The number and size of butts installed on any particular door will depend on the weight and size of the door. Interior doors usually have two butts installed, exterior doors have three, as do the doors leading into an unheated attic, as three butts will counteract any tendency the attic door may have to warp. The butts used for residential doors are usually of the type called loose-pin butt hinges (see Fig. 5). That is, the pin holding the two halves (or leaves) of the butt together merely drops into the knuckle, i.e., the round, central portion of the butt. If the pin is held in place by a screw located at the bottom of the knuckle, the butt is called a fast-joint butt hinge.
Butts may be either square-cornered or round-cornered. Round-cornered butts are installed by carpenters who have a special door-hanging template that's used with an electrically driven router. Round-cornered butts are also an indication of a prefabricated door. The square-cornered butts must be mortised in place using a hammer and chisel; they are usually an indication of better-class workmanship.
The top butt is installed first. After it has been screwed securely in place, the door is hung on it and its clearances are checked. If these are satisfactory, the door is removed from the doorframe and the bottom butts are installed. The door is then hung once again to recheck the clearances and the manner in which it swings out into the room and closes into the doorframe.
If the door clearances aren’t satisfactory, the carpenter can adjust the position of the door slightly by inserting thin strips of cardboard under one of the leaves (which shifts the door away from the butt jamb), or he can deepen the mortise slightly (which shifts the door toward the butt jamb).
If the door binds in a hinge as it swings back and forth, the carpenter will have to adjust the position (or positions) of one (or both) of the butts until the door does swing freely.
Finally, the bottom of the door is checked for clearance and for parallelism with the floor.
The two main kinds of doorstop are: (1) a strip of wood that's nailed completely around the jambs and (2) a rabbeted stop that's ploughed into the edges of the jambs. The first type is used for interior doors, the second for exterior doors (see Fig. 1). In both kinds, the stop is so located that, when the door is closed, its surface is flush with one edge of the doorframe. In both kinds of doorstop also, the stop prevents light or air passing through the edges of the door.
A variation of the nailed-on strip is a stop that rests partially within a groove ploughed into the jambs. This increases the strength of the stop, which can absorb more punishment, and it also makes the door more burglarproof, if the door is to be kept locked for any reason. With the usual nailed-on stop, all a burglar need do to open the door is force a thin metal blade between the stop and the jamb. He can in this way push the latch back until the door opens. When the stop is inserted into a groove, this is impossible.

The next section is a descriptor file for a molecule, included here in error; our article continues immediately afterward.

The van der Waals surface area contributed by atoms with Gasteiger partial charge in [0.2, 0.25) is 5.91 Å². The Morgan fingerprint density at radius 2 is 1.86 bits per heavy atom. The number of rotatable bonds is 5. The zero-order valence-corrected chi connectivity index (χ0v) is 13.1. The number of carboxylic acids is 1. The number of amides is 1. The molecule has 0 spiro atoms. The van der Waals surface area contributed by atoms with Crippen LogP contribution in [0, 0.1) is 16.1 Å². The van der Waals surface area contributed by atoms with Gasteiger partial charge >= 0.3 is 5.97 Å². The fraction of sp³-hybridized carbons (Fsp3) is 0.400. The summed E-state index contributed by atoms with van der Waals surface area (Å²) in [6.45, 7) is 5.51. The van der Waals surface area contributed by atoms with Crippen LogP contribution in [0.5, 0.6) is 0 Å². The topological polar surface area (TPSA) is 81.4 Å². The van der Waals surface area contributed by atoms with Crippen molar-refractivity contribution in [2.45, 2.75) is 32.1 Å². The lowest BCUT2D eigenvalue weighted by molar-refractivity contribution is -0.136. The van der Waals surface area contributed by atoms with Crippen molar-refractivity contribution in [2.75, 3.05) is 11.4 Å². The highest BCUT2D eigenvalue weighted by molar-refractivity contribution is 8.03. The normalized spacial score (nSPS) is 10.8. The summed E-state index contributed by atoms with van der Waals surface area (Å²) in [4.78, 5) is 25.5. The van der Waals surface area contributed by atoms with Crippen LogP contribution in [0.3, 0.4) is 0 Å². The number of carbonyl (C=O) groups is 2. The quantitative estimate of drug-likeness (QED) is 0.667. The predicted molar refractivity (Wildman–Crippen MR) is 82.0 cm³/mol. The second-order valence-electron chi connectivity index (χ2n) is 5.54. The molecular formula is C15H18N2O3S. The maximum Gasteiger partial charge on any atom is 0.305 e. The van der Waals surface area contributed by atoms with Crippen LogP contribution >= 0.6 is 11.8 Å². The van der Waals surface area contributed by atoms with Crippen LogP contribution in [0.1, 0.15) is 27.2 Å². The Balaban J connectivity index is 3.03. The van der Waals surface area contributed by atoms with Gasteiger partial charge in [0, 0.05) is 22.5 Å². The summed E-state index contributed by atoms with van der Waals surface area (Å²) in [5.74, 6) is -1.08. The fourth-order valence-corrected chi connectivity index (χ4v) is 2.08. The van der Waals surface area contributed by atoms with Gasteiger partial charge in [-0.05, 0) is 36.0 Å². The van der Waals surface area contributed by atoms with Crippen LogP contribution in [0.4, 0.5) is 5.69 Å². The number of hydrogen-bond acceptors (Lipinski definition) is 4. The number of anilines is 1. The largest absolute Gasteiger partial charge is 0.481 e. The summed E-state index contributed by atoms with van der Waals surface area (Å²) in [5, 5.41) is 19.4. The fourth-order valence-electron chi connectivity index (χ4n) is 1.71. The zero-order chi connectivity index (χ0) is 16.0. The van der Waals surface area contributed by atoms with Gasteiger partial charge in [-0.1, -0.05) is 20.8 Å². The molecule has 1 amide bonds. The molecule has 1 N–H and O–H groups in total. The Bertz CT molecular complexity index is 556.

It is the casing that gives distinction to a doorway. Modern houses tend to have very simple, narrow casings, for both stylistic and economic reasons. Typically, the wood will be somewhere between 2¼ and 3½ in. wide and from ½ to ¾ in. thick. Casings intended for traditional houses are much more decorative, although there is nothing today like the heavy, ornately carved casings that surround the doors and windows in a Victorian mansion, which sometimes have spiral or fluted pilasters or half-columns set into the main molding. Nevertheless, even today a homeowner can build up an elaborate casing around the doors and windows of his home if he wants to, limited only by the amount of money he is willing to spend, his taste, and his common sense.
Basically, a casing consists of three pieces of wood—two side pieces and a top piece. Large casings are usually hollowed out at the backside of the wood. This lightens the wood, prevents warping, and it also keeps most of the wood away from the construction, especially at the gap between jamb and plaster. If the plastering should have been done unevenly, high spots or roughness in the wall that might otherwise hold the casings away from the wall are prevented from doing so, and the casing will be able to rest flush against the wall.
Casings are always set back slightly from the edges of the jambs, leaving these edges slightly exposed. Usually 3/16 to 5/16 in. of the jamb edges will show, and this dimension must be the same all around the doorframe. An uneven-looking installation is an indication of a poorly done job.